Sometimes it is difficult to tell that a series of eighth notes in the right hand line up simultaneously with a series of eighth notes in the left hand.  This is simply because of the optical illusion produced when the stems of the notes in one hand go up and the stems of the notes in the other hand go down.  We tend to be less aware that the note centers are vertically aligned and more aware of the left-right offset of the stems.

Issue 2:

The printed symbol for a whole note often takes up more horizontal space than that of a shorter note, for example a half note.  If there is a whole note and a half note in the same chord played by the same hand, before we can interpret the rhythmic relation between the two notes, we have to first ‘translate’ the feeling of horizontal imbalance on the page into a more mathematical sense of the ratio of the durations of the notes.

Issue 3:

In the edition of the Nocturne we are using, the first measure of the cadenza-like, cascading downward run in sixteenths, begins after a quarter note.  The publisher has left very little horizontal space between the quarter note and the first of the sixteenth notes.  The intuitive impression is that the sixteenth notes start sooner than they actually do.  As a result we may find it harder than usual to  play the simple rhythm of a quarter followed by four sixteenths.

Issue 4:

The width of two measures containing the exactly the same number of notes and in the same rhythm, vary because of the extra horizontal room taken by accidental signs, especially the double flat sign.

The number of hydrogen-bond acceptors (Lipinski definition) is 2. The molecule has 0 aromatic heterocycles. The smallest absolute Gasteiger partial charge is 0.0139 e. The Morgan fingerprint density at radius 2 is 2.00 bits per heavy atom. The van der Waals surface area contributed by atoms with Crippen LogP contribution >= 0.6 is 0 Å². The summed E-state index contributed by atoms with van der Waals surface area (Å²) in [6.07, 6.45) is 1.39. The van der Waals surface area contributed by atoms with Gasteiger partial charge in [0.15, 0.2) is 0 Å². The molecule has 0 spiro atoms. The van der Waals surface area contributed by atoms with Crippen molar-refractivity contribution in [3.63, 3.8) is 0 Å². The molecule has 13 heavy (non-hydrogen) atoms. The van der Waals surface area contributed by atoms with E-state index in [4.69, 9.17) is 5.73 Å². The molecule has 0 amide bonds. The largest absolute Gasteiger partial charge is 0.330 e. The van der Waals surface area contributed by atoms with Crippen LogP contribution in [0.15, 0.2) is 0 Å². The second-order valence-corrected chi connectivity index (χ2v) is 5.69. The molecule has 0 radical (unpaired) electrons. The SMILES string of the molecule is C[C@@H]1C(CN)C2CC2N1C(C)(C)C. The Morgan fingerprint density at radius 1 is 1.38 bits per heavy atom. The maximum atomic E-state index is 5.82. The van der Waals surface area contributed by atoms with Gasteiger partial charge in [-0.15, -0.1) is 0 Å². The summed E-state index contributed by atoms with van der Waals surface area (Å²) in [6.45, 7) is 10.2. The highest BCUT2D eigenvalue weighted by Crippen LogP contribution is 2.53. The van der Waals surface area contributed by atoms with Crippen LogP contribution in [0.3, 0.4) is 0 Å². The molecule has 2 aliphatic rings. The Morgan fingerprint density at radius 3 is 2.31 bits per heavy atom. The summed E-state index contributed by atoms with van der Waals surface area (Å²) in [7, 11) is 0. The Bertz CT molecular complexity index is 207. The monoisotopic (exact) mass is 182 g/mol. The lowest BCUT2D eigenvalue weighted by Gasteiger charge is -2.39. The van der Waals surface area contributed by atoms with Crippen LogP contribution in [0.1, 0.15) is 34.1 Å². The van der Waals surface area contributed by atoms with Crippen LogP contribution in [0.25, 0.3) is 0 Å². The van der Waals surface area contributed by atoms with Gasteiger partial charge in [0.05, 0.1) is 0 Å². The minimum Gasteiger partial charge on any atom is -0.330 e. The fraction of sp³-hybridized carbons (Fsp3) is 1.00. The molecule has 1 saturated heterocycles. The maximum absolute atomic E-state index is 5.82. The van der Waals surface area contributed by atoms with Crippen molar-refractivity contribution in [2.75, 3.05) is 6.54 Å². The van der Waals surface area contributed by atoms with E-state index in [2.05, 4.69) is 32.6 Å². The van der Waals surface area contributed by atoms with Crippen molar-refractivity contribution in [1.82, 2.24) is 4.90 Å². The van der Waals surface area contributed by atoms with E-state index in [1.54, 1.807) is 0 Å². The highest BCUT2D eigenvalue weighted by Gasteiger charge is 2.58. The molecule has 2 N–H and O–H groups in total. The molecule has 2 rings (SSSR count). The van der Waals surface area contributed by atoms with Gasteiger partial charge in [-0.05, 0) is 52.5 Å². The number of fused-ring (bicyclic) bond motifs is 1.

Issue 5:

Near the end of the piece there is a wonderfully chromatic and somewhat dissonant pair of voices converging in the right hand. The printed notes are already counter-intuitive because of a sort of staggered chromaticism between the two voices.  This makes the notes even more difficult to read because the edition compresses the width of that particular measure to save room.  The notes seem harder to read, not as much because of the composer’s unique choices of pitch, but because they are jammed together left and right.

One can adduce many more such examples.

In general, a publisher assumes that the exact rhythm of a passage can be gleaned from, or sometimes in spite of, the horizontal spacing of the notes on the page.  That it is up to the pianist to “translate” the spatial information into a durational awareness of what the rhythm is.  Only sometimes does the rhythm on the page “look like” what it “sounds like” through time.

We forget this because of years of unconsciously making this translation, but for the less experienced pianist it helps to point out the when the appearance of the notes on the page make the rhythm even more ambiguous than usual to discern.

In Irving’s case we discovered just how strongly his subconscious brain rebelled against all of the above types of visual incongruities on the page.  And since this was occurring on a subconscious level, he did not stop to make himself aware of the cause of his discomfort.  He assumed that he somehow was doing something badly, or was having more trouble than other pianists learning the piece.  But once he became conscious of these ambiguities, he was able to stop blaming himself for the results of those ambiguities.  Irving could feel himself in the privileged position of a critic who is looking down upon the spatial appearance of the rhythms, but who out of kindness will correc in his mind the incongruities so that the rhythm sounds as the composer intended.

Singers have a particular issue with one aspect of the printed display of rhythms.  It results from which notes are beamed together with others notes as against a note having its own self-standing flag.  The publisher is more interested in showing where the last note of one syllable changes to the first note of the next syllable and does so by not beaming together those two notes.  They have prioritized syllabification over a clear portrayal of rhythm.  The result of seeing all the resulting isolated stems is to confuse the eye so that we cannot divine even simplest of rhythms, as when a quarter note divided into four sixteenth notes.